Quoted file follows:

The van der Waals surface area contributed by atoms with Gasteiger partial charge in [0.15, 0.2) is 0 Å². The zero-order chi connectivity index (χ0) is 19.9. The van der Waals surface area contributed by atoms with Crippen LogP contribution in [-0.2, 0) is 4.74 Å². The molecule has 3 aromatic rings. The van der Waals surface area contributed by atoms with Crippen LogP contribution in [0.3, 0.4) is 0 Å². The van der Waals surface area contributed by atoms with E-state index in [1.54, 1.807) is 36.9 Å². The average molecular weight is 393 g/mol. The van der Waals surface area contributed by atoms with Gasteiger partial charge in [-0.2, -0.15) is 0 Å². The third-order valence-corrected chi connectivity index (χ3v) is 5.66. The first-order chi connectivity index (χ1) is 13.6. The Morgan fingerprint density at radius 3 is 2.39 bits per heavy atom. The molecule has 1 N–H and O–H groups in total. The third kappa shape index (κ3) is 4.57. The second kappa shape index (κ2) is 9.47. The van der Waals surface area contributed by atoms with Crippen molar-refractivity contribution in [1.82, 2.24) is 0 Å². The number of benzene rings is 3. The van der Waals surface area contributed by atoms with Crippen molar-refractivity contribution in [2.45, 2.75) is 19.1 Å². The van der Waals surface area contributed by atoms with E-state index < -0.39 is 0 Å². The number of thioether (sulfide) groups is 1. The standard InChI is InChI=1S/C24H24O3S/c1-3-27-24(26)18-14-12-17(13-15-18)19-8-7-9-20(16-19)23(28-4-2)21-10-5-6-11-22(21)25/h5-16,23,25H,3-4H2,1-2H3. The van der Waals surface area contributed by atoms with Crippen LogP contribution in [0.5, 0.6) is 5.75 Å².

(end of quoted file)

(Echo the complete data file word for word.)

The van der Waals surface area contributed by atoms with Gasteiger partial charge in [0.15, 0.2) is 0 Å². The zero-order chi connectivity index (χ0) is 19.9. The van der Waals surface area contributed by atoms with Crippen LogP contribution in [-0.2, 0) is 4.74 Å². The molecule has 3 aromatic rings. The van der Waals surface area contributed by atoms with Crippen LogP contribution in [0.3, 0.4) is 0 Å². The van der Waals surface area contributed by atoms with E-state index in [1.54, 1.807) is 36.9 Å². The average molecular weight is 393 g/mol. The van der Waals surface area contributed by atoms with Gasteiger partial charge in [-0.2, -0.15) is 0 Å². The third-order valence-corrected chi connectivity index (χ3v) is 5.66. The first-order chi connectivity index (χ1) is 13.6. The Morgan fingerprint density at radius 3 is 2.39 bits per heavy atom. The molecule has 1 N–H and O–H groups in total. The third kappa shape index (κ3) is 4.57. The second kappa shape index (κ2) is 9.47. The van der Waals surface area contributed by atoms with Crippen molar-refractivity contribution in [1.82, 2.24) is 0 Å². The number of benzene rings is 3. The van der Waals surface area contributed by atoms with Crippen molar-refractivity contribution in [2.45, 2.75) is 19.1 Å². The van der Waals surface area contributed by atoms with E-state index < -0.39 is 0 Å². The number of thioether (sulfide) groups is 1. The standard InChI is InChI=1S/C24H24O3S/c1-3-27-24(26)18-14-12-17(13-15-18)19-8-7-9-20(16-19)23(28-4-2)21-10-5-6-11-22(21)25/h5-16,23,25H,3-4H2,1-2H3. The van der Waals surface area contributed by atoms with Crippen LogP contribution in [0.5, 0.6) is 5.75 Å².